Baffled by biometrics

Opinion by Dan Raywood

As I looked at two-factor authentication and identity and access management last week it seemed that there is a much more modern method of login that perhaps is possibly used even less.

Looking at two-factor authentication and identity and access management last week, it seemed that there is a much more modern method of login that is perhaps possibly used even less.

The concept of biometrics is pretty straightforward from an end-user perspective: you scan or swipe and access is granted or denied as appropriate. From an administrator point of view, this makes life easier when it comes to controlling access, but could present some security problems.

In the past SC has considered whether there is a flaw in biometric authentication if the data was hacked, but could this advanced technology be a solution for technophobic employees?

This week I met with DigitalPersona, a provider of fingerprint biometric solutions. Its regional manager for EMEA, Ben Boulnois, claimed that there is a big gap in technology, as people struggle to programme a DVD player, let alone manage multiple passwords and logins.

Jim Fulton, vice president of marketing at DigitalPersona, said that strong authentication is generally used to achieve better security or compliance. He said that the company's aim is to bring strong security and authentication to the people who have not had that before.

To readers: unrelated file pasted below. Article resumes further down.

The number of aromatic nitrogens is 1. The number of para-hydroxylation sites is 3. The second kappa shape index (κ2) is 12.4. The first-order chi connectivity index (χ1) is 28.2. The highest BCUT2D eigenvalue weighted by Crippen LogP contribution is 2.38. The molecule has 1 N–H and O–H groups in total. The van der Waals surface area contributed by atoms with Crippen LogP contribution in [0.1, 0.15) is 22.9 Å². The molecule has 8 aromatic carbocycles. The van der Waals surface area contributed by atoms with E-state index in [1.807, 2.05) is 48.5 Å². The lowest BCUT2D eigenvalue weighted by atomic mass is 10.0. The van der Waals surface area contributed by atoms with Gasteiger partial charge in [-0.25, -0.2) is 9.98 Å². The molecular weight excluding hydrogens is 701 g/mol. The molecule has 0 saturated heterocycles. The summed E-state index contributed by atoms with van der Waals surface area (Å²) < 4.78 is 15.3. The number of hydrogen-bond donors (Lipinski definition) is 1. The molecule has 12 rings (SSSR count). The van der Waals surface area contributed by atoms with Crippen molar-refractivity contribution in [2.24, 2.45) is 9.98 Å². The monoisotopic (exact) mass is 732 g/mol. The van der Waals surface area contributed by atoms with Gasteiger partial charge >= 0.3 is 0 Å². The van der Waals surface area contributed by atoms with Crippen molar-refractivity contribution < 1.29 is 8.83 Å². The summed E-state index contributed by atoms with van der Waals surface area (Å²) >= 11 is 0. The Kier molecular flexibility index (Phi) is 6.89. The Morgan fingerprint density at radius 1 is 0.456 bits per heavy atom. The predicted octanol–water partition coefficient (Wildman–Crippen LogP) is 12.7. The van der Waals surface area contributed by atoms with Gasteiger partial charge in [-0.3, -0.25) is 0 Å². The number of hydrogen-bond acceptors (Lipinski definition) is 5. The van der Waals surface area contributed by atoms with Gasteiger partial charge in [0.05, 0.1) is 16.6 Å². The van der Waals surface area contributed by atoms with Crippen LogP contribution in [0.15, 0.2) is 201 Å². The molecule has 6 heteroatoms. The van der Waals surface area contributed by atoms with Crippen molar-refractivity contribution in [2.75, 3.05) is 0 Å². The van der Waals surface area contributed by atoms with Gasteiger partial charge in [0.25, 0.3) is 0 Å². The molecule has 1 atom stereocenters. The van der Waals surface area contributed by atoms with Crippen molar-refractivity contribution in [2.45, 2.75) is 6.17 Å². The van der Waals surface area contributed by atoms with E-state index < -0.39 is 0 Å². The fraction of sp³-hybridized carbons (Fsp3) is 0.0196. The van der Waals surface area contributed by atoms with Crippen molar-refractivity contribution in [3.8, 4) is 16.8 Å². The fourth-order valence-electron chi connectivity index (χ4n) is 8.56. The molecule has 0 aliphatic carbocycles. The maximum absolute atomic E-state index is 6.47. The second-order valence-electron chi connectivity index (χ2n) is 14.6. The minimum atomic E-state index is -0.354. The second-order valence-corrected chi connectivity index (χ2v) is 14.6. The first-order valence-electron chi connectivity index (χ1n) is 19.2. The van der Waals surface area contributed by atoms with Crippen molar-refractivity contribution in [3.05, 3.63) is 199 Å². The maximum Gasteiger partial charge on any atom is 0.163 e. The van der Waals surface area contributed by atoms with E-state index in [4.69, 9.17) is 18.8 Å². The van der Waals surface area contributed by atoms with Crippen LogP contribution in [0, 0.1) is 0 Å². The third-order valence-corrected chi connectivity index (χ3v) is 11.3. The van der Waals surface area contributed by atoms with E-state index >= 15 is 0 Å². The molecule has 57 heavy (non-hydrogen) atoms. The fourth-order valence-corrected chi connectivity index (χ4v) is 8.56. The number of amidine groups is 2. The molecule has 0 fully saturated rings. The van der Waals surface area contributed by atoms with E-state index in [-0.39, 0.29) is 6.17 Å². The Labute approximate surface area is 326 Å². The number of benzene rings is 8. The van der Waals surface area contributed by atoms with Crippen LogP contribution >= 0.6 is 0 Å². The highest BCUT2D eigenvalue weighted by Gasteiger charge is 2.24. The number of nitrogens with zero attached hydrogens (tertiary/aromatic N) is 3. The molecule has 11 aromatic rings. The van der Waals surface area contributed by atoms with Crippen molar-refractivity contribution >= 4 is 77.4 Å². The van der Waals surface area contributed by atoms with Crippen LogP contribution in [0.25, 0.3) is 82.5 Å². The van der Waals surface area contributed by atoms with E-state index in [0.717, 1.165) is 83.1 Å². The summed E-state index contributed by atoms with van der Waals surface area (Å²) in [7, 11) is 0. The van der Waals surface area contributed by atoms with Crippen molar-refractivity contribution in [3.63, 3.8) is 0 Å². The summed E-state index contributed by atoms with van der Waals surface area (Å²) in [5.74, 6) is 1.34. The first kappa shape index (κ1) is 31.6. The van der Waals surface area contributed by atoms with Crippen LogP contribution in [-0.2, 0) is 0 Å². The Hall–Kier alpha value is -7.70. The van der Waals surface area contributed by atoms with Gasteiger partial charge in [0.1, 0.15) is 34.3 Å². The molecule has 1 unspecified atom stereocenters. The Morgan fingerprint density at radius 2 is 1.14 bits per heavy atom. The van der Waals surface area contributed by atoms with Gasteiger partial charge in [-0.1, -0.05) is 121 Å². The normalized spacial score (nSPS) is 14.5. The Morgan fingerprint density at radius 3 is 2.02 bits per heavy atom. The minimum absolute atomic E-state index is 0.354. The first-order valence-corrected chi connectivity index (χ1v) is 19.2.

“People have a right to claim services to which they are entitled and biometrics is the easiest way to exercise that right. It is often about saving and not security, but it has cut password reset calls from 800 to zero with one customer and enables a teller in a bank to help customers,” he said.

I asked if, like two-factor authentication, this technology is purely the realm of internal business rather than business-to-consumer? Fulton said that the use of software on employee facing applications was most common and it was not often consumer facing.

With laptops now becoming common hosts for biometric authentication, I asked if mobile devices could be the next device to be utilised for this? Fulton said that Motorola has the mass market in this area and he knows of other companies that are working on voice biometrics.

“I also expect to see face recognition come about. Apple's FaceTime has set the bar and it makes sense for them to extend it to biometric authentication. I have had some vendors talking about biometrics in remote controls and toys, there are many angles that are starting to come into play and security is one, but efficiency is another,” he said.

“Technology needs to adapt to people, not the other way around and biometrics is an extension of that. Passwords are an unnatural act.

“It is all about trying to help businesses know who you say you are and we are seeing early systems that offer an alternative to passwords. In time there will be a different variety of technologies, but it is about how strong you want the system to be and how much you want to impose on the user.”

It was suggested to me recently that authentication methods will allow a door to be opened and a desktop to be started up in the same action, but this would be a concern if that smartcard were to end up in the wrong hands. Such a theory may become reality, as the beginnings of Mission Impossible-style technology may not be far off.


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